6/15/2020 - Survey and Overburden Phase is complete! We are now exploring and mapping the JKrex2020 Quarry!

Below is a picture of the JKrex2020 site, pre-2020 excavation. We are anticipating starting this site in May or June of 2020. Below the image is our preliminary site plan for 2020.
Labeled description of the JKrex2020 site,
Preliminary Site Excavation Plan "JKrex2020"
Specimens of this caliber warrant a large excavation plan to ensure that the entire fossil bearing layer is searched. For our group, this means we will spend a considerable amount of time and capital to make sure we have exhausted the fossil bearing layer. Below is the outline for the task:
  1. Remove Overburden - To ensure we exhaust the layer properly, we start by choosing an amount of overburden to remove to make it safe for excavation and to ensure we collect all elements. The area can need to increase depending on what we find. Over the years, we have learned to start big, specimens like Tyrannosaurus rex can be spread out over very large distances depending on how the skeleton was distributed before burial. For us, we have chosen to start with a 90 foot wide by 20 foot deep into the hill. The overburden averages about 13 feet thick. This is no task for hand tools. We will be hiring a local dozer operator to assist us in this task along with Clayton running his skidsteer at the same time. We will maintain a safe distance above the fossil bearing layer to ensure no damage is done to the skeleton. This site, like most, are extremely remote so even getting large equipment to the area is extremely difficult.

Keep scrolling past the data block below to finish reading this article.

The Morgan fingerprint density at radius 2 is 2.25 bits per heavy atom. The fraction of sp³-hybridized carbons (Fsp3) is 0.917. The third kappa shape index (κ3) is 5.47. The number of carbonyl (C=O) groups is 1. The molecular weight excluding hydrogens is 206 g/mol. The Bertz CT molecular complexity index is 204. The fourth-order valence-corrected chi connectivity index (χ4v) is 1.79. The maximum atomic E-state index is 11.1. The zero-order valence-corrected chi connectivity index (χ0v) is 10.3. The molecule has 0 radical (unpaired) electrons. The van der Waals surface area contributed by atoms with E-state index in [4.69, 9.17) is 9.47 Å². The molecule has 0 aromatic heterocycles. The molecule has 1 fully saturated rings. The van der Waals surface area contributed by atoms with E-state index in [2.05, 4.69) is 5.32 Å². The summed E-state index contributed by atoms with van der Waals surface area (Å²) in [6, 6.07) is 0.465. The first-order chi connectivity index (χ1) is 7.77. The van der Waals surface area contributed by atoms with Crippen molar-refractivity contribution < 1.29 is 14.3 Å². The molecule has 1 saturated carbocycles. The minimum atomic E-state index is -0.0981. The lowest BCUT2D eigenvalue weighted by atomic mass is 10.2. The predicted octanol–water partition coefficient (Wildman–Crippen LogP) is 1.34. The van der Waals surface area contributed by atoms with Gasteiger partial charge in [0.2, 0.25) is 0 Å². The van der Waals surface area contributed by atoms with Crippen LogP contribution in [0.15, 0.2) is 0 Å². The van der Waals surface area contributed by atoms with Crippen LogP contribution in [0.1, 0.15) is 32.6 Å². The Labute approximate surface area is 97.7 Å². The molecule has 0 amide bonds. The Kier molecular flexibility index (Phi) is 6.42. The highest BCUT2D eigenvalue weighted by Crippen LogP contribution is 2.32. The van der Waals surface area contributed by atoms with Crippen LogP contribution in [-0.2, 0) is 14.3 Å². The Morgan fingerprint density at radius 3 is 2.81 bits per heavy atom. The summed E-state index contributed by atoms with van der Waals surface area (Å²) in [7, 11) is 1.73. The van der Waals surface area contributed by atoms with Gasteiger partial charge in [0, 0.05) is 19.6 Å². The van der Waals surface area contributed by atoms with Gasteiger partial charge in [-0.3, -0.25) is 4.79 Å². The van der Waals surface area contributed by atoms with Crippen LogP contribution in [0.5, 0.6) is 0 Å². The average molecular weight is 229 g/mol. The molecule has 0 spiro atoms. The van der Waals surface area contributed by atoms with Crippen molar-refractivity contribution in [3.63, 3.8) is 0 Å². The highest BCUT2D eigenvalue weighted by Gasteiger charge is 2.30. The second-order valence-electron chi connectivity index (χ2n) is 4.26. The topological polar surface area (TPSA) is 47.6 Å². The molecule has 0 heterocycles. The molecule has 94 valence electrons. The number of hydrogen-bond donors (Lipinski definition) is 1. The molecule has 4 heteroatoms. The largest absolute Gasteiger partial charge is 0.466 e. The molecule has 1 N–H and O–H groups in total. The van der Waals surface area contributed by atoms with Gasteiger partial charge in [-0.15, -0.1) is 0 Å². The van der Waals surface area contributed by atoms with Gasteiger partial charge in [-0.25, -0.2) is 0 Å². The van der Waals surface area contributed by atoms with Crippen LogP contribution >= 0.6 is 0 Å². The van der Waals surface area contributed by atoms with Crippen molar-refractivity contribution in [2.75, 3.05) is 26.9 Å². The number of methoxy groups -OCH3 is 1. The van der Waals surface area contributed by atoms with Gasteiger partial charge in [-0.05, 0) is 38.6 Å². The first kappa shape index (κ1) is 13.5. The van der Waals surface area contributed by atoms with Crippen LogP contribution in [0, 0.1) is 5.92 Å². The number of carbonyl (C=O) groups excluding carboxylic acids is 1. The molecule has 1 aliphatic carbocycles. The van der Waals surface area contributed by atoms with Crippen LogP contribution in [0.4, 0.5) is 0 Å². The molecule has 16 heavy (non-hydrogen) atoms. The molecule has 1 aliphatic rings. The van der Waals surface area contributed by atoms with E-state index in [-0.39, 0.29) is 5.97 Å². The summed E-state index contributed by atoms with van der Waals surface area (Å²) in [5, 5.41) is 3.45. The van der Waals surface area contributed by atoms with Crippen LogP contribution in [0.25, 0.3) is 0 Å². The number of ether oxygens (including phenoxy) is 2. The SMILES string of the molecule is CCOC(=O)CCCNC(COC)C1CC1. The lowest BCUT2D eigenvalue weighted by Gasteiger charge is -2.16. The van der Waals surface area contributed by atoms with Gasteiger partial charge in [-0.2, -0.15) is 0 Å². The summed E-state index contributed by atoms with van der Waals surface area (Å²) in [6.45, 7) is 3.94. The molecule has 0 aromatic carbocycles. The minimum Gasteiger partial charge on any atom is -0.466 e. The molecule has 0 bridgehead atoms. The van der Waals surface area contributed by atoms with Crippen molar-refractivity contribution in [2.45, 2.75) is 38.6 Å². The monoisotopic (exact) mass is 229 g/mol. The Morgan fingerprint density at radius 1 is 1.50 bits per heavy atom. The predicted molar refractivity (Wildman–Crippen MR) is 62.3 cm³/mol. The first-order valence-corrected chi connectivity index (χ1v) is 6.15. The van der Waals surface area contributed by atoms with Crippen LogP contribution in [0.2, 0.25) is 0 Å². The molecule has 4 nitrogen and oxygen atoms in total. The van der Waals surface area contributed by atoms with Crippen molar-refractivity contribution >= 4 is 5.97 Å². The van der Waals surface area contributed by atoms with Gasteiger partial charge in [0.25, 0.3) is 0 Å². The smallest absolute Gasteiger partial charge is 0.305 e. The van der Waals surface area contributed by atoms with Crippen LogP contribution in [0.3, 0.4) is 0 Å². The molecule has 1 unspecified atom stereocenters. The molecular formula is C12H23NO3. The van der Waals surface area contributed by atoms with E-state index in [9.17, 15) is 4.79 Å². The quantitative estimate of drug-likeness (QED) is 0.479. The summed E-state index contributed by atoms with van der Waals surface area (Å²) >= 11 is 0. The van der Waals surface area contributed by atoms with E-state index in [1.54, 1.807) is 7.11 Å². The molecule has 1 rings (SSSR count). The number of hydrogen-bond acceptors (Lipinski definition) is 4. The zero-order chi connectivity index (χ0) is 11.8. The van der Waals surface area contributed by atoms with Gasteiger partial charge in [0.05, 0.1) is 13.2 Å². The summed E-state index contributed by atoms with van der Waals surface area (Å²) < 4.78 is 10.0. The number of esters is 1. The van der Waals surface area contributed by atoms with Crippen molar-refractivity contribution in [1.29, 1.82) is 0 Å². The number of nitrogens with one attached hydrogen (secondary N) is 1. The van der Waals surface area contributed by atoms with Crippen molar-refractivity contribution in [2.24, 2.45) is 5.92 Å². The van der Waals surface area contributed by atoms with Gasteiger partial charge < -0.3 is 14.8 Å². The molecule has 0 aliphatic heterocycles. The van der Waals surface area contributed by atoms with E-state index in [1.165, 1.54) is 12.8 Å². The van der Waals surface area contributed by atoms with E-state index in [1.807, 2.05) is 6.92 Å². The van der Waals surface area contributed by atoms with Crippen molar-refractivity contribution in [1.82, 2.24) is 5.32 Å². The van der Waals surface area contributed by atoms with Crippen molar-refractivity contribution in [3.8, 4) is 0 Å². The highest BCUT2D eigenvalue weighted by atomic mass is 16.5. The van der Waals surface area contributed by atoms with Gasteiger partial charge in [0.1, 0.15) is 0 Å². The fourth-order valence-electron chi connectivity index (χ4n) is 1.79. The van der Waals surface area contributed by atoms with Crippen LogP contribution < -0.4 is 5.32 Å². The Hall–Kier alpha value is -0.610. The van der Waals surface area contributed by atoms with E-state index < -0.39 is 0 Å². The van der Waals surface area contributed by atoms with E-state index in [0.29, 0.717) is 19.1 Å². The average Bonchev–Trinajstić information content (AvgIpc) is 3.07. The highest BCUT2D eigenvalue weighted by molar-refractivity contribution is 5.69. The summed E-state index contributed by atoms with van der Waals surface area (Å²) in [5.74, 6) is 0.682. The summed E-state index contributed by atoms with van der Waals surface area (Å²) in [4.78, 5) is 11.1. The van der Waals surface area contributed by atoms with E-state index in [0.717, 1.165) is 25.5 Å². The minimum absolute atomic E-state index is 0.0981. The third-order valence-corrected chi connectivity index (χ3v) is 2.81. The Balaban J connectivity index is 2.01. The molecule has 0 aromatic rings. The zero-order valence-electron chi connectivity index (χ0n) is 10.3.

2. Site Survey - If any of our major excavation sites are within a .5 mile distance from Public Lands, we contact the department that controls the public land to have the property lines surveyed. This ensures that we do not encroach on public land regulations regarding fossil excavation. We have done this for years and have a great relationship with all Public Lands Departments because of this policy. In Montana, private fossil companies are not permitted to collect vertebrate fossils on their lands, those are reserved for academic institutions that go through a permitting process to do such work. In Montana, most ranches have a checkerboard of public lands throughout their private ranch. We utilize GPS units to know where those are at all times. The public lands are managed under a variety of regulations. One which we have to follow at all times is that we cannot drive any motorized vehicle on public lands unless it is a public numbered road. Due to this, we have to carefully plan vehicles and equipment access to the site well ahead of time. Sometimes this means building new roads on the private lands for access, which is very difficult and costly. It is very necessary as we tend to take out extremely large field jackets to  ensure the protection of the fossils contained within them, something we specialize in. These can weigh over 20tons, meaning we will at some point need to be able to get a semi-truck and crane to the site to safely recover those jackets.